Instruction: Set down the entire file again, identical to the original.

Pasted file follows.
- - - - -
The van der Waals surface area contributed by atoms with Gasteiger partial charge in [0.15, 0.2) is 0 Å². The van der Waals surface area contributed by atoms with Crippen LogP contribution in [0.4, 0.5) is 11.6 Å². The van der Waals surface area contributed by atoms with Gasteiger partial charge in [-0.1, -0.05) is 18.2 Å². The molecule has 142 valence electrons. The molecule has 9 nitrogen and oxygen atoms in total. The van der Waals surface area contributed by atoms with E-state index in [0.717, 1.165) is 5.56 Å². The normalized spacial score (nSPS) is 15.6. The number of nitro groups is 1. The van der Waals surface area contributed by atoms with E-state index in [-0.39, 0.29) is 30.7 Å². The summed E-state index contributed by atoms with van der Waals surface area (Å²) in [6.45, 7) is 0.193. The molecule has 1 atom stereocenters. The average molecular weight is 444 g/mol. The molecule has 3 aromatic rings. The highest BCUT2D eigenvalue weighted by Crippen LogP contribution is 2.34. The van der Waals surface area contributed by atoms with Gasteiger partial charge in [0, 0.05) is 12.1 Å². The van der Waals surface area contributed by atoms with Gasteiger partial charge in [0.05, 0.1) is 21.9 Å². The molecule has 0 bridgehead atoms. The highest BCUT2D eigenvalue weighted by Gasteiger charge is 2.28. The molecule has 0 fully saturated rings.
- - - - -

The van der Waals surface area contributed by atoms with Gasteiger partial charge in [0.15, 0.2) is 0 Å². The van der Waals surface area contributed by atoms with Crippen LogP contribution in [0.4, 0.5) is 11.6 Å². The van der Waals surface area contributed by atoms with Gasteiger partial charge in [-0.1, -0.05) is 18.2 Å². The molecule has 142 valence electrons. The molecule has 9 nitrogen and oxygen atoms in total. The van der Waals surface area contributed by atoms with E-state index in [0.717, 1.165) is 5.56 Å². The normalized spacial score (nSPS) is 15.6. The number of nitro groups is 1. The van der Waals surface area contributed by atoms with E-state index in [-0.39, 0.29) is 30.7 Å². The summed E-state index contributed by atoms with van der Waals surface area (Å²) in [6.45, 7) is 0.193. The molecule has 1 atom stereocenters. The average molecular weight is 444 g/mol. The molecule has 3 aromatic rings. The highest BCUT2D eigenvalue weighted by Crippen LogP contribution is 2.34. The van der Waals surface area contributed by atoms with Gasteiger partial charge in [0, 0.05) is 12.1 Å². The van der Waals surface area contributed by atoms with Gasteiger partial charge in [0.05, 0.1) is 21.9 Å². The molecule has 0 bridgehead atoms. The highest BCUT2D eigenvalue weighted by Gasteiger charge is 2.28. The molecule has 0 fully saturated rings.